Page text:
Proposed State Senate Redistricting Plan Reconfigures Current District 38

Rockland County Democratic Chair characterizes changes as politically motivated


New state legislative districts that reflect population shifts shown in the 2010 census were released today and Rockland County Democratic Chair Kristen Stavisky described the redrawn districts as putting politics before people.  The potential impact of the proposed redistricting is evident in the boundary changes to the current District 38, which includes all Rockland County and adjacent parts of southern Orange County.  Under the new lines, District 38 would encompass the Rockland towns of Ramapo, Clarkstown and Orangetown and stretch across the Hudson River to include sections of southern Westchester County.

The district now represented by first-term Senator David Carlucci would lose the Rockland towns of Haverstraw and Stony Point along with the areas in southern Orange County including Tuxedo and Warwick townships.  Carlucci, a Democrat, could not be immediately reached for comment on the redistricting proposal.

Stavisky criticized the for ignoring Gov. Andrew Cuomo's call for an independent, non-partisan redistricting process that focused on communities.

"It's clear to anyone, not just followers of politics, that these districts weren't drawn with the best interests of the people in mind," said Stavisky. "Albany Insiders, like Republican Senate Majority Leader Dean Skelos, have made clear redistricting is about protecting incumbents more than reflecting communities. Why else would Rockland County, after more than 20 years as a single district, be split in two? "

The Task Force is holding a second round of public hearings next week on its redistricting proposal.  The closest sessions are in the Bronx and Manhattan.  None are scheduled for the Lower Hudson Valley.  Written testimony can be submitted to:

NYS Legislative Task Force on Demographic Research and Reapportionment
250 Broadway - Suite 2100
New York, NY 10007

"I call on Governor Cuomo to make good on his veto threat and give New Yorkers the non-partisan map they deserve," said Stavisky.

The maps can be viewed online.  Using 2012 census data, and other factors, the bipartisan task force developed a new state political map for November’s elections. The Assembly and State Senate must vote on the maps. Then the governor has the choice of signing them or vetoing them.

Scott Walters January 27, 2012 at 01:04 PM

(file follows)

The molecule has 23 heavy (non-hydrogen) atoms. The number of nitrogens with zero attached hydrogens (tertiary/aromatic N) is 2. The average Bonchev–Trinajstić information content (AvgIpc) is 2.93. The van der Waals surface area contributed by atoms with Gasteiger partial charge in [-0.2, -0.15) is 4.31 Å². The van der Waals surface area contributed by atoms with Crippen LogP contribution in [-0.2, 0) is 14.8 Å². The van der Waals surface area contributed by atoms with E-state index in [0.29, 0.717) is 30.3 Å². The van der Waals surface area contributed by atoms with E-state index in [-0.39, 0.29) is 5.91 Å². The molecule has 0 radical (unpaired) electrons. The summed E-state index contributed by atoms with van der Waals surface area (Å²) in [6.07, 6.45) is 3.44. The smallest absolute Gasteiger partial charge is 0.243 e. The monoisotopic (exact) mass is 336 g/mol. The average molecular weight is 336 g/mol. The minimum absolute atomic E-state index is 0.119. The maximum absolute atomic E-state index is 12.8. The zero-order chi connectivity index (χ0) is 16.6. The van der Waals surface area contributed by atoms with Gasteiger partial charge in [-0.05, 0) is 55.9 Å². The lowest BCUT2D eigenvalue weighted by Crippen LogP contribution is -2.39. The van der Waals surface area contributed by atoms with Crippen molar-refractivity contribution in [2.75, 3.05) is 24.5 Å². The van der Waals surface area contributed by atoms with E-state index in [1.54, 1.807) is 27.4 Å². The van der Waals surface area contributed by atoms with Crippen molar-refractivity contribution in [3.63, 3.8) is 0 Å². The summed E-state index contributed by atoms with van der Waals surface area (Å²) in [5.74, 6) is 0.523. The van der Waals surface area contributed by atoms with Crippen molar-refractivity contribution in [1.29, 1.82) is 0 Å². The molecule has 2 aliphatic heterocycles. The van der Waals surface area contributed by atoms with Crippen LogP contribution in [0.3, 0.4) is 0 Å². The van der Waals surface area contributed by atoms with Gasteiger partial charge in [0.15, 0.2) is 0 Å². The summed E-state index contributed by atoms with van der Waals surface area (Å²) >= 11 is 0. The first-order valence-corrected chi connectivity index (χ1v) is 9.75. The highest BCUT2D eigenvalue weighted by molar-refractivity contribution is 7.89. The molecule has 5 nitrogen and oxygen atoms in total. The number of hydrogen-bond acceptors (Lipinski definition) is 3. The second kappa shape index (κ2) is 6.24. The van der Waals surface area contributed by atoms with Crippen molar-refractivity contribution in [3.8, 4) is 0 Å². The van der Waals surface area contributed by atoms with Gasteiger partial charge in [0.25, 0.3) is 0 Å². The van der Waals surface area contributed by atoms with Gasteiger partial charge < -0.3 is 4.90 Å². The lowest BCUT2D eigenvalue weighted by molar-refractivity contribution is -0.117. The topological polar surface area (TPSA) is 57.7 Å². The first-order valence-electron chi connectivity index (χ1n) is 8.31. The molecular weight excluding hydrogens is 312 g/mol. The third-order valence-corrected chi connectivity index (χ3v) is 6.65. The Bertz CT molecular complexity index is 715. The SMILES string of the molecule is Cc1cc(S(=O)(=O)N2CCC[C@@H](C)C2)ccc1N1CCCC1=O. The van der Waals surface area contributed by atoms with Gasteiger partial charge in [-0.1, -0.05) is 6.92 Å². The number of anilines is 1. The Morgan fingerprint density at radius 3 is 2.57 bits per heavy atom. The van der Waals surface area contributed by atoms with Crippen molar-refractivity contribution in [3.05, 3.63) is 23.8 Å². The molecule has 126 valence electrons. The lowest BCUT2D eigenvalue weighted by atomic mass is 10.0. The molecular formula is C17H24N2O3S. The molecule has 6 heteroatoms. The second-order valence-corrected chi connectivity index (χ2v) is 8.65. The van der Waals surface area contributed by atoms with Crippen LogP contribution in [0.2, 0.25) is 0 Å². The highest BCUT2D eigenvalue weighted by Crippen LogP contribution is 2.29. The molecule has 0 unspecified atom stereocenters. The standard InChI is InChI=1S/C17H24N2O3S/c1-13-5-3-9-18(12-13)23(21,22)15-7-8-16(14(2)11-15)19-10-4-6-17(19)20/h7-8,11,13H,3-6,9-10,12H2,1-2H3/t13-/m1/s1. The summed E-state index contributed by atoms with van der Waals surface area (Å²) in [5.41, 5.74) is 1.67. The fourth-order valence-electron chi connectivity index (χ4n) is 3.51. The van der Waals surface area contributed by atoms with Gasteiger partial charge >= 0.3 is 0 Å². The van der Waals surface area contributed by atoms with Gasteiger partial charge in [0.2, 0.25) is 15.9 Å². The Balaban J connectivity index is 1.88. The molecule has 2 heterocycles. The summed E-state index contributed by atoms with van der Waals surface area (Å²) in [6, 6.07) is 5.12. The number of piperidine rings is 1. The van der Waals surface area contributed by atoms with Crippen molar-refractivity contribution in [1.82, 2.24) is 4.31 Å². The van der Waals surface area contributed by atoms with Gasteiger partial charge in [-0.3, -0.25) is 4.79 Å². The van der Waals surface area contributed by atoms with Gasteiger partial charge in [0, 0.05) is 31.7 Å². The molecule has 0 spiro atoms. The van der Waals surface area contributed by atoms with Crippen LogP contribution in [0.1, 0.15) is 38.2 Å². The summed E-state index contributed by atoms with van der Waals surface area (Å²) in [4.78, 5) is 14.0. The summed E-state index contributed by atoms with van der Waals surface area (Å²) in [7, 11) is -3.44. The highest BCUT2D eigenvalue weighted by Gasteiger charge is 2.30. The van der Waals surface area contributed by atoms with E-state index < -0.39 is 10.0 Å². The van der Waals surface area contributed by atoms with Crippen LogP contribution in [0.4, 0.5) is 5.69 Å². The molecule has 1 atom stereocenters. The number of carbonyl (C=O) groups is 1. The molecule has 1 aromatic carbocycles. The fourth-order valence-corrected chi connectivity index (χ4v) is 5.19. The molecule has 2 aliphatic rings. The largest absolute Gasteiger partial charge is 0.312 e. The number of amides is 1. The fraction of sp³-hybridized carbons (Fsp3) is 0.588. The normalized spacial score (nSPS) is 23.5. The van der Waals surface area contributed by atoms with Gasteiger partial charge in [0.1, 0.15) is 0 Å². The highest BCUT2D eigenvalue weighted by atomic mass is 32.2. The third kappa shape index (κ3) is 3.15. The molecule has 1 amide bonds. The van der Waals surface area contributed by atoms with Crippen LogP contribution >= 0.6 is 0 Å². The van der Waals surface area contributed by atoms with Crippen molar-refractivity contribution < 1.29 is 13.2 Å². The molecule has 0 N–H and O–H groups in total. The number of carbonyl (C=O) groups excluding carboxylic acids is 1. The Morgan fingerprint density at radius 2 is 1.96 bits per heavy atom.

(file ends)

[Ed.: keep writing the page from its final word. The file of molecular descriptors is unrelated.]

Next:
Funny how when Ben Gilman was redistricted out the sound form the Dems was that of crickets chirping....LOLOLOLOLOL
Scott Walters January 27, 2012 at 01:05 PM
Mike January 27, 2012 at 01:24 PM
Spot on Scott! How does the smallest county in NYS have multiple Congressional reps and not even single State Assesmbly and Senators? For this woman to feign outrage is a joke. If she and her party are that upset, then please re-gerrymander RC to one whole CD
Yehbut January 27, 2012 at 02:49 PM
Politically motivated redistricting !!! What! Outrageous!! I will bet the farm and the ranch that when the dems get the chance again, guess what will happen? In the mean time- deal with it!
Mike January 27, 2012 at 04:31 PM
I agree that each party will do this when in control, but I think we as citziens need to move beyond just dealing with it. I think this process of gerrymandering and drawing politically conceived districts is at the root of the problems in DC and Albany. Why is the atmosphere so vile-I believe it is because we have so entrenched political ideologies through gerrymandred distrcits. In order to get elected in these districts, candidiates must paly to the extreme nature of each bases (both parties). There is no room for debate or discussion. If districts were set up non-politically, then we would have a much more robust exchange of ideas, a utually respect and competetition of ideas rather than party ideologues. Gerrymandering is a cancer on our Republic. Time to redrawn all districts based upon natural geographic boundaries and also time to impose term limits


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